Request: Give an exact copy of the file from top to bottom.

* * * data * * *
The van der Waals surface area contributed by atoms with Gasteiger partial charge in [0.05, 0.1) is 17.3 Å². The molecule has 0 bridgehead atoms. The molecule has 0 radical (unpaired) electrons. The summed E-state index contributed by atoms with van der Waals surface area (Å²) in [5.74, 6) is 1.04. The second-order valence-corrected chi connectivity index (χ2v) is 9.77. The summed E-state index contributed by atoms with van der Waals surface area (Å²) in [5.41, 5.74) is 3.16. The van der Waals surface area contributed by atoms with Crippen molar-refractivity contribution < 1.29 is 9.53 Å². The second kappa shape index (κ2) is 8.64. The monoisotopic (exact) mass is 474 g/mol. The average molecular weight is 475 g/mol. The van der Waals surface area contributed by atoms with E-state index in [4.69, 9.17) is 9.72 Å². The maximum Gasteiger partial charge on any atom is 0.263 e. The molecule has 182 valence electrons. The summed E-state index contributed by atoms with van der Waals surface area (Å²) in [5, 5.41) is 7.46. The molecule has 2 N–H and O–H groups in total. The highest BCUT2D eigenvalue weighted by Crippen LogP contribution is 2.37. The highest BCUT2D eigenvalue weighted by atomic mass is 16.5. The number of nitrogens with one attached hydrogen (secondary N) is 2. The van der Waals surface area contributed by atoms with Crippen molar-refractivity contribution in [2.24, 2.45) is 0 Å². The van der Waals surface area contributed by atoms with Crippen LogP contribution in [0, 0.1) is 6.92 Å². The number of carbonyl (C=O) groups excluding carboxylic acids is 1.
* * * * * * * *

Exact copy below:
The van der Waals surface area contributed by atoms with Gasteiger partial charge in [0.05, 0.1) is 17.3 Å². The molecule has 0 bridgehead atoms. The molecule has 0 radical (unpaired) electrons. The summed E-state index contributed by atoms with van der Waals surface area (Å²) in [5.74, 6) is 1.04. The second-order valence-corrected chi connectivity index (χ2v) is 9.77. The summed E-state index contributed by atoms with van der Waals surface area (Å²) in [5.41, 5.74) is 3.16. The van der Waals surface area contributed by atoms with Crippen molar-refractivity contribution < 1.29 is 9.53 Å². The second kappa shape index (κ2) is 8.64. The monoisotopic (exact) mass is 474 g/mol. The average molecular weight is 475 g/mol. The van der Waals surface area contributed by atoms with E-state index in [4.69, 9.17) is 9.72 Å². The maximum Gasteiger partial charge on any atom is 0.263 e. The molecule has 182 valence electrons. The summed E-state index contributed by atoms with van der Waals surface area (Å²) in [5, 5.41) is 7.46. The molecule has 2 N–H and O–H groups in total. The highest BCUT2D eigenvalue weighted by Crippen LogP contribution is 2.37. The highest BCUT2D eigenvalue weighted by atomic mass is 16.5. The number of nitrogens with one attached hydrogen (secondary N) is 2. The van der Waals surface area contributed by atoms with Crippen molar-refractivity contribution in [2.24, 2.45) is 0 Å². The van der Waals surface area contributed by atoms with Crippen LogP contribution in [0, 0.1) is 6.92 Å². The number of carbonyl (C=O) groups excluding carboxylic acids is 1.